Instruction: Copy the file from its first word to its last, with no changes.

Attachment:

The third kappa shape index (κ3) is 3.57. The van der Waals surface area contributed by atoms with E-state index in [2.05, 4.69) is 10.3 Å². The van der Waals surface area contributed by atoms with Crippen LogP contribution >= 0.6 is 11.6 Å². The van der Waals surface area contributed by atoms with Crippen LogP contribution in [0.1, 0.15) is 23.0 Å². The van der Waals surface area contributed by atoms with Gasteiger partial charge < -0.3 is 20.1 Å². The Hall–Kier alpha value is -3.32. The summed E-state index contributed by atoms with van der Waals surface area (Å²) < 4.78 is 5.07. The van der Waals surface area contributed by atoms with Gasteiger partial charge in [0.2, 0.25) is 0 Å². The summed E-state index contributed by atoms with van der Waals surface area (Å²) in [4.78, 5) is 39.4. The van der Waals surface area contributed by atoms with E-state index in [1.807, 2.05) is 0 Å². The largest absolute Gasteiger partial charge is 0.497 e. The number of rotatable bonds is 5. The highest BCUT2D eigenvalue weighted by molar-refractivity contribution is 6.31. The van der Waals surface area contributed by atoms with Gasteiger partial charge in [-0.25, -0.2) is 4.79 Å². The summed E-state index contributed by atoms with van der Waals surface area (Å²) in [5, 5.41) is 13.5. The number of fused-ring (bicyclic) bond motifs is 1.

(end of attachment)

The third kappa shape index (κ3) is 3.57. The van der Waals surface area contributed by atoms with E-state index in [2.05, 4.69) is 10.3 Å². The van der Waals surface area contributed by atoms with Crippen LogP contribution >= 0.6 is 11.6 Å². The van der Waals surface area contributed by atoms with Crippen LogP contribution in [0.1, 0.15) is 23.0 Å². The van der Waals surface area contributed by atoms with Gasteiger partial charge < -0.3 is 20.1 Å². The Hall–Kier alpha value is -3.32. The summed E-state index contributed by atoms with van der Waals surface area (Å²) < 4.78 is 5.07. The van der Waals surface area contributed by atoms with Gasteiger partial charge in [0.2, 0.25) is 0 Å². The summed E-state index contributed by atoms with van der Waals surface area (Å²) in [4.78, 5) is 39.4. The van der Waals surface area contributed by atoms with E-state index in [1.807, 2.05) is 0 Å². The largest absolute Gasteiger partial charge is 0.497 e. The number of rotatable bonds is 5. The highest BCUT2D eigenvalue weighted by molar-refractivity contribution is 6.31. The van der Waals surface area contributed by atoms with Gasteiger partial charge in [-0.25, -0.2) is 4.79 Å². The summed E-state index contributed by atoms with van der Waals surface area (Å²) in [5, 5.41) is 13.5. The number of fused-ring (bicyclic) bond motifs is 1.